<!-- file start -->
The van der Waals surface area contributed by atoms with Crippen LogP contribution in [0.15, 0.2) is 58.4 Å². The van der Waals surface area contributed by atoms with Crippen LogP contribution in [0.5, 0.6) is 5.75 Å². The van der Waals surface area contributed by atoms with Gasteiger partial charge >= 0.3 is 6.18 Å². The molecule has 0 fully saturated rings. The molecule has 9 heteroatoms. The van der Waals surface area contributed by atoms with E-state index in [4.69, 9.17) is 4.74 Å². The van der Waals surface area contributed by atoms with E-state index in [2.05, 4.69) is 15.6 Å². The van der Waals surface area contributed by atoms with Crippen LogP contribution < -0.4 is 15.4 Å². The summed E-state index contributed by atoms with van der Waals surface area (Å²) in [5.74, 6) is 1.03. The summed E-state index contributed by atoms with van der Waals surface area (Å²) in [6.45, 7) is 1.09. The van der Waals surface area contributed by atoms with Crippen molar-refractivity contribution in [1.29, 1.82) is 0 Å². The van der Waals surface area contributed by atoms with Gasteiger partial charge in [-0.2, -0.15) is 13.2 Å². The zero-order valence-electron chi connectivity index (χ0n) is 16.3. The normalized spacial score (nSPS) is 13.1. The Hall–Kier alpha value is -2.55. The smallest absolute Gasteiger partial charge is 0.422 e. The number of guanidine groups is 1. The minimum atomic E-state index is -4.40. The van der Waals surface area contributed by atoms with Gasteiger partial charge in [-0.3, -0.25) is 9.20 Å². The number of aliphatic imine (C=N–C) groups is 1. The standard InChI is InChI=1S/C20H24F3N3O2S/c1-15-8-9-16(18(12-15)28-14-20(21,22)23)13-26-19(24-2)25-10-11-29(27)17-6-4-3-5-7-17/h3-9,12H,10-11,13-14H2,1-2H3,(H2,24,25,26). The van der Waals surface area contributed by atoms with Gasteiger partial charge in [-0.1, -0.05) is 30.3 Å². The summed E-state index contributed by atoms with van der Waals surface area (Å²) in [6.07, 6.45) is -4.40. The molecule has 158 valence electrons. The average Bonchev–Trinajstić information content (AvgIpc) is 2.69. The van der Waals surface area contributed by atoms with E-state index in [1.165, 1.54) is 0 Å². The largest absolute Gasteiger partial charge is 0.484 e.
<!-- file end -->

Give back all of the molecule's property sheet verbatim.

The van der Waals surface area contributed by atoms with Crippen LogP contribution in [0.15, 0.2) is 58.4 Å². The van der Waals surface area contributed by atoms with Crippen LogP contribution in [0.5, 0.6) is 5.75 Å². The van der Waals surface area contributed by atoms with Gasteiger partial charge >= 0.3 is 6.18 Å². The molecule has 0 fully saturated rings. The molecule has 9 heteroatoms. The van der Waals surface area contributed by atoms with E-state index in [4.69, 9.17) is 4.74 Å². The van der Waals surface area contributed by atoms with E-state index in [2.05, 4.69) is 15.6 Å². The van der Waals surface area contributed by atoms with Crippen LogP contribution < -0.4 is 15.4 Å². The summed E-state index contributed by atoms with van der Waals surface area (Å²) in [5.74, 6) is 1.03. The summed E-state index contributed by atoms with van der Waals surface area (Å²) in [6.45, 7) is 1.09. The van der Waals surface area contributed by atoms with Crippen molar-refractivity contribution in [1.29, 1.82) is 0 Å². The van der Waals surface area contributed by atoms with Gasteiger partial charge in [-0.2, -0.15) is 13.2 Å². The zero-order valence-electron chi connectivity index (χ0n) is 16.3. The normalized spacial score (nSPS) is 13.1. The Hall–Kier alpha value is -2.55. The smallest absolute Gasteiger partial charge is 0.422 e. The number of guanidine groups is 1. The minimum atomic E-state index is -4.40. The van der Waals surface area contributed by atoms with Gasteiger partial charge in [-0.3, -0.25) is 9.20 Å². The number of aliphatic imine (C=N–C) groups is 1. The standard InChI is InChI=1S/C20H24F3N3O2S/c1-15-8-9-16(18(12-15)28-14-20(21,22)23)13-26-19(24-2)25-10-11-29(27)17-6-4-3-5-7-17/h3-9,12H,10-11,13-14H2,1-2H3,(H2,24,25,26). The van der Waals surface area contributed by atoms with Gasteiger partial charge in [-0.1, -0.05) is 30.3 Å². The summed E-state index contributed by atoms with van der Waals surface area (Å²) in [6.07, 6.45) is -4.40. The molecule has 158 valence electrons. The average Bonchev–Trinajstić information content (AvgIpc) is 2.69. The van der Waals surface area contributed by atoms with E-state index in [1.165, 1.54) is 0 Å². The largest absolute Gasteiger partial charge is 0.484 e.